Fluent in several languages including Arabic, Kurdish and English Mr Swain always retained the communication upper hand. One of the radio channels used by the UN was reserved for conversations in languages other than English and the drivers adopted this channel as their gossip line. The drivers would unashamedly use this facility to discuss international staff without any remorse or discretion. I was also constantly suspicious at the translated information that I was receiving. I suspected it was geared towards the convenience of the drivers whenever the need arose. The information regarding the time of checkpoint closures was a continuing subject of contention. A fictitious early checkpoint closure, particularly in the winter months, meant a convenient return from Dohuk and Sulaymaniyah to the benefit of the drivers. This digression from the truth was confirmed when I discussed the exact closure times with a Jordanian colleague well out of earshot of Mr Swain over lunch in Dohuk. The Jordanian happened to accompany us on our return journey to Erbil and as we approached the checkpoint I suspected the conversation, conducted in Arabic, between my driver and the Jordanian had turned to this subject. I seized the moment and turned to my driver and said with tongue in cheek, “you lying bastard.” Mr Swain, of course, was so startled we almost left the road, not at my expletive but at how I understood the content of their conversation. From that moment forth Mr Swain remained continually suspicious at the depth of my knowledge of the languages being spoken around me and I managed, psychologically at least, to claw back some of the communication upper hand.
Mr Swain would come to my aid on many occasions sometimes in the most unexpected ways. Stopping for a drink in a town high in the mountains behind Erbil a beggar approached me on the sidewalk. Instinctively I put my hand in my pocket to pull out some loose change. Mr Swain placed his hand on my arm to stop my action. “No Mr Peter. Don’t give money.” Seeing the confusion on my face he continued to explain. “The man has more money than you.” And then he proceeded to explain that the beggars, having nothing else to do, beg for recreation. It’s what they do. I then learnt from Mr Swain that one had died recently and when they searched his house they found astonishing amounts of the local currency. This extraordinary confession simply added to the complex and bewildering tapestry of that part of the world.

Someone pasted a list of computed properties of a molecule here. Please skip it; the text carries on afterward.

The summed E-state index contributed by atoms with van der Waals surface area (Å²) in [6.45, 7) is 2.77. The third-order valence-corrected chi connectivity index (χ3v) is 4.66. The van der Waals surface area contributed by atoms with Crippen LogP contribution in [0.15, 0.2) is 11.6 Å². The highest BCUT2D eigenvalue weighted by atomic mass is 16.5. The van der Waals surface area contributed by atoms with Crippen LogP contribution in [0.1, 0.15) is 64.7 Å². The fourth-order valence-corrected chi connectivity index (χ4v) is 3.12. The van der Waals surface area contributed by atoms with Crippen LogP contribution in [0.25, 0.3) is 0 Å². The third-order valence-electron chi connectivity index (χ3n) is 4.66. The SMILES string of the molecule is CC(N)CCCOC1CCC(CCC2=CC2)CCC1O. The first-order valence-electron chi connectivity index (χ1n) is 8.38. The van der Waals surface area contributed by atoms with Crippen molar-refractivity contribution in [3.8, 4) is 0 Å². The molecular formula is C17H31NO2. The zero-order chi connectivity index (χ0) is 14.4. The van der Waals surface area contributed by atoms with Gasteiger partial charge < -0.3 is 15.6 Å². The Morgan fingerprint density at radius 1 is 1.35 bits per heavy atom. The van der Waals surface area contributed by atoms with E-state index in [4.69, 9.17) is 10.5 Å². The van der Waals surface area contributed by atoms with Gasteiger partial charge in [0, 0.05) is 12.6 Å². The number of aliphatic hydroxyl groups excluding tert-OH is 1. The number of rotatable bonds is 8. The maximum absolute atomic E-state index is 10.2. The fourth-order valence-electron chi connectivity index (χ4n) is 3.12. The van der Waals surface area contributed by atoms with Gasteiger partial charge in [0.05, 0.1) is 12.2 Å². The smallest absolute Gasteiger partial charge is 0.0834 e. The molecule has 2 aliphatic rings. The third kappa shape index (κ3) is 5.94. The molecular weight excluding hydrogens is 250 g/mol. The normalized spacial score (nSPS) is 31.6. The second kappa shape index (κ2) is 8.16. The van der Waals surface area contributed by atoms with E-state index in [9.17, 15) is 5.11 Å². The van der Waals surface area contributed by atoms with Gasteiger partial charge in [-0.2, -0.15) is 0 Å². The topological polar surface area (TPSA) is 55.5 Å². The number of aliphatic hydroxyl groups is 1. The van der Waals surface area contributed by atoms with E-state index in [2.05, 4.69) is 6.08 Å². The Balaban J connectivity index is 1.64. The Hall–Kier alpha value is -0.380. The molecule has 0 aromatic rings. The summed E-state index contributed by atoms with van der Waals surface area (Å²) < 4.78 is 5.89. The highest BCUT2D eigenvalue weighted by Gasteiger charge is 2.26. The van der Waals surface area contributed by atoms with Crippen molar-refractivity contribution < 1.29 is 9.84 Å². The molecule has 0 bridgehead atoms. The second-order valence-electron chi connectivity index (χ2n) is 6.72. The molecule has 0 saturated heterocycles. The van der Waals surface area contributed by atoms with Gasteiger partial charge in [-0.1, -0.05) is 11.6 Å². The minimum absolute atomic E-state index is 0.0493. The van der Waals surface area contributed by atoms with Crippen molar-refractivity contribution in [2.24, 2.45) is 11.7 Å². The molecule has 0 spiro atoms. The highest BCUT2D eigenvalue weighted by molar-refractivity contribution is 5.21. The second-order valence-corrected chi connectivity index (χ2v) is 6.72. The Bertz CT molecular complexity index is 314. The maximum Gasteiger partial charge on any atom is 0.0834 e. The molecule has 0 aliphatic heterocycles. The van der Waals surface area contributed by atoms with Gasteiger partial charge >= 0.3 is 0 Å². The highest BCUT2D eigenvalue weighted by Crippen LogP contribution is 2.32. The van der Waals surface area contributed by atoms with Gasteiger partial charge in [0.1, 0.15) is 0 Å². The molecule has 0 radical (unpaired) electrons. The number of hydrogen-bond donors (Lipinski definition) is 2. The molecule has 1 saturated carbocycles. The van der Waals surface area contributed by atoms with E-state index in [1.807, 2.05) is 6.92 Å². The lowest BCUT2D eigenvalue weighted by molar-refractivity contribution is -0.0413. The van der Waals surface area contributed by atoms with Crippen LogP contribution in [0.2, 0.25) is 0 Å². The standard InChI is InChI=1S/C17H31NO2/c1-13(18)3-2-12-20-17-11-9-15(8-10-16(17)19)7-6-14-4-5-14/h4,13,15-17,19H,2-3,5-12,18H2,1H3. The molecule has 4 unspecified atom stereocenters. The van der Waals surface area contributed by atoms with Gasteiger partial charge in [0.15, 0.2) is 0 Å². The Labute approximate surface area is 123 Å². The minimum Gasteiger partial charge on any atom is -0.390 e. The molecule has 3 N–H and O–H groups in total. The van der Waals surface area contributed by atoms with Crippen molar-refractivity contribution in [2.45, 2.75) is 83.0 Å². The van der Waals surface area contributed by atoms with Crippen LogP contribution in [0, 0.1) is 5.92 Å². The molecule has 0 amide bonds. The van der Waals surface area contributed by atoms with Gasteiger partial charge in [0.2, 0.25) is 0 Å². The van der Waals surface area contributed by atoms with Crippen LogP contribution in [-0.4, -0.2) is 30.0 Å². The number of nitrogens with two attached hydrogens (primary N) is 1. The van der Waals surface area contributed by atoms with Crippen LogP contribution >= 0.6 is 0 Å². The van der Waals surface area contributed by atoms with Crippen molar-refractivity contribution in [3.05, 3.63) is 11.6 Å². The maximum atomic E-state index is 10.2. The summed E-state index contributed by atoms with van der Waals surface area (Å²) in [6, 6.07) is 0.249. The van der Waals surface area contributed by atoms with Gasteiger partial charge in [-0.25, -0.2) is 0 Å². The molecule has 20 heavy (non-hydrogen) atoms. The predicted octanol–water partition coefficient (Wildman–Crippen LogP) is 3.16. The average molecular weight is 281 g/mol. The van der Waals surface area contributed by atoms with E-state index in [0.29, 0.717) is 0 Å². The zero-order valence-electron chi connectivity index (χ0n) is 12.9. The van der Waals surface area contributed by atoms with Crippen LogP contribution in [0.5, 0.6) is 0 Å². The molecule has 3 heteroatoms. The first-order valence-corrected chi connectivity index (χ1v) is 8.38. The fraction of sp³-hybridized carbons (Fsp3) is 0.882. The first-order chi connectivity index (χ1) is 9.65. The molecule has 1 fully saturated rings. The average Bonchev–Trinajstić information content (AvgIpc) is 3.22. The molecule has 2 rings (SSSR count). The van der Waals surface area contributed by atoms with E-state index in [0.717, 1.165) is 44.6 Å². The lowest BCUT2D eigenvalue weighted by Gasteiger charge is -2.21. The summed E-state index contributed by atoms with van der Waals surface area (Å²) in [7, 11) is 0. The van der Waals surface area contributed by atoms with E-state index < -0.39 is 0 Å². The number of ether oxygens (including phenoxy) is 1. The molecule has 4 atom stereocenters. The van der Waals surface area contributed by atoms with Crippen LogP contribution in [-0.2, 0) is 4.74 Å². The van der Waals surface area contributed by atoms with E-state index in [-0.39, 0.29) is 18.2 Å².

The irony of Australia’s commitment the Alliance was not lost on Mr Swain either. Arriving at work one morning with a broad grin on his face he exclaimed, “Your stupid “President” is sending two thousand troops to Iraq.” He burst into a mocking laughter before continuing. “What difference is that going to make?” With America’s military build up in the region reaching suffocating proportions I had to agree.
Mr Swain also possessed a sense of theatre. Passing a group of people huddled together on the outskirts of Kirkuk I queried their purpose. Mr Swain turned and leaned towards me as if conveying a well-guarded secret. In a quiet carefully contrived voice, which sent shivers down my spine, he divulged, “it is for the death.”
Local politics didn’t escape Mr Swain’s wit either. Elite members of the governing party mostly lived in a town just to the north of Erbil high in the hills to enjoy breathtaking views and cooling breezes in the hot summer months. To enable the daily commute into parliament to be more comfortable they decided, at considerable expense, to upgrade the road linking the two centres. This meant new bridges, considerable earthworks to straighten the road, extra lanes and, bizarrely, a flyover within Erbil to negotiate a particularly busy, and disruptive - as seen through the eyes of the ruling elite, intersection. The flyover, which was the first of its kind in the North, provided Mr Swain with a constant source of mirth. He considered the term flyover to be particularly apt as this is what he felt the Kurdish drivers, inexperienced with such an engineering structure, would be doing upon completion; flying off the flyover.
On the day of my evacuation I specifically requested Mr Swain to drive me down to Baghdad. Not only did I want a safe and uncomplicated final drive to the country’s capital but I wanted to spend a few more hours in the company of this extraordinary individual. As the GMC taxi pulled out of the garage compound for the long haul run through to Amman I looked back to give Mr Swain a final wave but he was already consumed by the company of his fellow Kurdish drivers. I was left wondering if I had already been relegated to the ranks of just another international he had driven through his country.